The Kurdistan Regional Government (KRG) has offered to freeze any implementation of the results of a disputed independence referendum and enter dialogue with Baghdad.
In a statement, the Government said: “Continued fighting does not lead any side to victory, but it will drive the country towards disarray and chaos, affecting all aspects of life.”
The KRG proposed that the Iraqi Government call an “immediate ceasefire and halt all military operations in the Kurdistan Region” adding that the KRG was willing to “freeze the results of referendum conducted in Iraqi Kurdistan” in order to “ start an open dialogue between the Kurdistan Regional Government and Iraqi Federal Government on the basis of the Constitution”.
Iraqi government forces captured the disputed region of Kirkuk last week, which had been held by the KRG since it forced ISIS out in 2014. The action was taken in response to the disputed independence referendum held by Kurdish authorities.
Iraqi Prime Minister Haider al-Abadi demanded that the Kurdistan Regional Government “cancel” the outcome of the referendum, calling it a threat to the “peaceful co-existence among Iraqis, and is a danger to the region”. Al-Abadi went on to say that he would “impose Iraq’s rule” in the area.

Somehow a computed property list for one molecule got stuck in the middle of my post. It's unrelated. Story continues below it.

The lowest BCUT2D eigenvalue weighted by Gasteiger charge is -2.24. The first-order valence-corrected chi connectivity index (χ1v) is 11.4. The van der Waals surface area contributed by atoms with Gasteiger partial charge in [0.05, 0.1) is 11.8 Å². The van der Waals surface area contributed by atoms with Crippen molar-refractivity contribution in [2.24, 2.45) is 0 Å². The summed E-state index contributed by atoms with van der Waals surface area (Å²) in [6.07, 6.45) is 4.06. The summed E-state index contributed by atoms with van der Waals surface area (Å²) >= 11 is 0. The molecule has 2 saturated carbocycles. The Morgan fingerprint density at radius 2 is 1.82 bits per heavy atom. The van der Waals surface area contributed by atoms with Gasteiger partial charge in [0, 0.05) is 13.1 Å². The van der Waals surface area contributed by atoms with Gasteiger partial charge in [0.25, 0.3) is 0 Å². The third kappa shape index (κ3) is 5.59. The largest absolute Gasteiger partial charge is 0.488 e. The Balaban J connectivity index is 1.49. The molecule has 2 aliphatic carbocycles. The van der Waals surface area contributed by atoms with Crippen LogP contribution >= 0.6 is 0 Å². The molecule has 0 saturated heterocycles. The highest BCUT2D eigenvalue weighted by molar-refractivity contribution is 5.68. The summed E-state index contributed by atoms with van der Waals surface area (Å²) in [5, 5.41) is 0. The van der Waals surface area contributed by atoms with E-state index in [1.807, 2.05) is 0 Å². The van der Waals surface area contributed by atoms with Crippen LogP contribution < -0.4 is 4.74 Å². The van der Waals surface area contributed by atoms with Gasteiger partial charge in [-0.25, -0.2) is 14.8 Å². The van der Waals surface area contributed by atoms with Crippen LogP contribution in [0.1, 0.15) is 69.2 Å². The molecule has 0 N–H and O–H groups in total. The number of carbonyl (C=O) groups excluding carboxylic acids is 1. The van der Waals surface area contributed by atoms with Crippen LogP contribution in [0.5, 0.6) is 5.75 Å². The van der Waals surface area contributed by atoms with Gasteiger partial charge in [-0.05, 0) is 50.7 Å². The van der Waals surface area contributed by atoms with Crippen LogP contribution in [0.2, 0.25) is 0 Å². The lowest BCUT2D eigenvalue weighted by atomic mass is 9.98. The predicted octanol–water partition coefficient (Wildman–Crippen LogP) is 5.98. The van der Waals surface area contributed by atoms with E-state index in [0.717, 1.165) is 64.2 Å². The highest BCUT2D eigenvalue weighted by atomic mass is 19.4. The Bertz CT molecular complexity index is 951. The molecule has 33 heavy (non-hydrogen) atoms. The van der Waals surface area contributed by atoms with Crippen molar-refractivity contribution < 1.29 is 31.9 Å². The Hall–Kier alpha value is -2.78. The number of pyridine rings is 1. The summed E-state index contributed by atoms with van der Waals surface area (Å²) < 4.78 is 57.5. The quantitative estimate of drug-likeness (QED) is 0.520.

In related news, Israeli Prime Minister Benjamin Netanyahu said yesterday that Israel has “great sympathy” for Kurdish aspirations and that the world should concern itself with their wellbeing. Netanyahu said: “We have very great sympathy for their desires and the world needs to concern itself with their safety and with their future.”
On Friday, Reuters reported that Netanyahu raised the issue in phone calls with German Chancellor Angela Merkel and Russian President Vladimir Putin, as well as with French officials. It was also reportedly raised in a meeting between Israel’s National Security Adviser Meir Ben-Shabbat and senior US officials.